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MAURIZIO MARRALE

Degradation study of XVIII century graffiti on the walls of Chiaramonte Palace (Palermo, Italy)

  • Autori: Alberghina, M.; Barraco, R.; Brai, M.; Casaletto, M.; Ingo, G.; Marrale, M.; Policarpo, D.; Schillaci, T.; Tranchina, L.
  • Anno di pubblicazione: 2010
  • Tipologia: Articolo in rivista (Articolo in rivista)
  • Parole Chiave: Characterisation; Conservation treatment; Crystallisation; Degradation study; Ionic chromatography; Physical characterisation; Relative humidities; Soluble salts; Sulphates; Systematic investigations; Wall matrix; Wall paintings; X ray fluorescence
  • OA Link: http://hdl.handle.net/10447/53914

Abstract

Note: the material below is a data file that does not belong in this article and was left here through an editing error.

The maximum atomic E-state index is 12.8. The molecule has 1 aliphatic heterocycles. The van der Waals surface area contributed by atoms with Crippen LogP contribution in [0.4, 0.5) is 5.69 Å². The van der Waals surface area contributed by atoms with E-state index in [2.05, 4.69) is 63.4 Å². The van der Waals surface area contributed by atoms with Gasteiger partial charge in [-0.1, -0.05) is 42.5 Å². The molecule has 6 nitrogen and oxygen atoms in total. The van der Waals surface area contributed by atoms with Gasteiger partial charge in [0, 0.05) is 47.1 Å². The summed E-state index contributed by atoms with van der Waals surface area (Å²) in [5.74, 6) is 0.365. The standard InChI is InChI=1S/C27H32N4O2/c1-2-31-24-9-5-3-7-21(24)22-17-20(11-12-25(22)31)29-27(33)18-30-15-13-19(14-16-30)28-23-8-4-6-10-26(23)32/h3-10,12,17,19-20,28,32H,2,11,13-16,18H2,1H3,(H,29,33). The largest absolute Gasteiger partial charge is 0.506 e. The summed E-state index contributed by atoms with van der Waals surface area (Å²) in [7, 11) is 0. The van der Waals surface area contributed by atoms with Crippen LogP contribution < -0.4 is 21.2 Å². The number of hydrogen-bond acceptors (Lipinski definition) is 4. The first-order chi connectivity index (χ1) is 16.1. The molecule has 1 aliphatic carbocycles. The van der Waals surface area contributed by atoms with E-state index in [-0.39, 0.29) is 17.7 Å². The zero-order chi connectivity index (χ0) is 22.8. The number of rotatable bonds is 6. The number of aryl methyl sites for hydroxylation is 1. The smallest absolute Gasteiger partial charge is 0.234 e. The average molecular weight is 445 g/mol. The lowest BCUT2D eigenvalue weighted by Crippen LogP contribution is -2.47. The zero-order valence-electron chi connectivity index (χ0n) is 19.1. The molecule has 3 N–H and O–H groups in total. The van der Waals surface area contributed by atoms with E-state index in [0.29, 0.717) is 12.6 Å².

A systematic investigation of the original materials and the degradation phenomena induced by soluble salts on the wall matrix and on the graffiti of the Inquisition jails of Chiaramonte Palace in Palermo (Italy) was carried out. Built in the XIV century, Chiaramonte Palace was used as Inquisition court during the XV–XVI centuries. The ancient graffiti, recently discovered, represent a unique historical witness of the prisoners that lived during that terrible period. In order to study the nature, the amount and the distribution of the salts in the masonry, stone materials sampled at different depth from the wall matrix and saline efflorescences were analysed. Different physical techniques were used, such as X-ray Photoelectron Spectroscopy, Xray Fluorescence, Laser Induced Breakdown Spectroscopy, X-ray Diffraction and Ionic Chromatography. Results of the chemical and physical characterisation showed that the main cause of the degradation of graffiti and wall paintings was the presence of soluble salts, such as nitrates, chlorides and sulphates. Traces of oxalates, coming from a previous conservation treatment, were also found. The results obtained by the stratigraphical characterisation of soluble salts in the wall matrix can be used to recommend a procedure based on air humidification at high relative humidity values in order to avoid salt crystallisation and to prevent the crumbling process of the graffiti.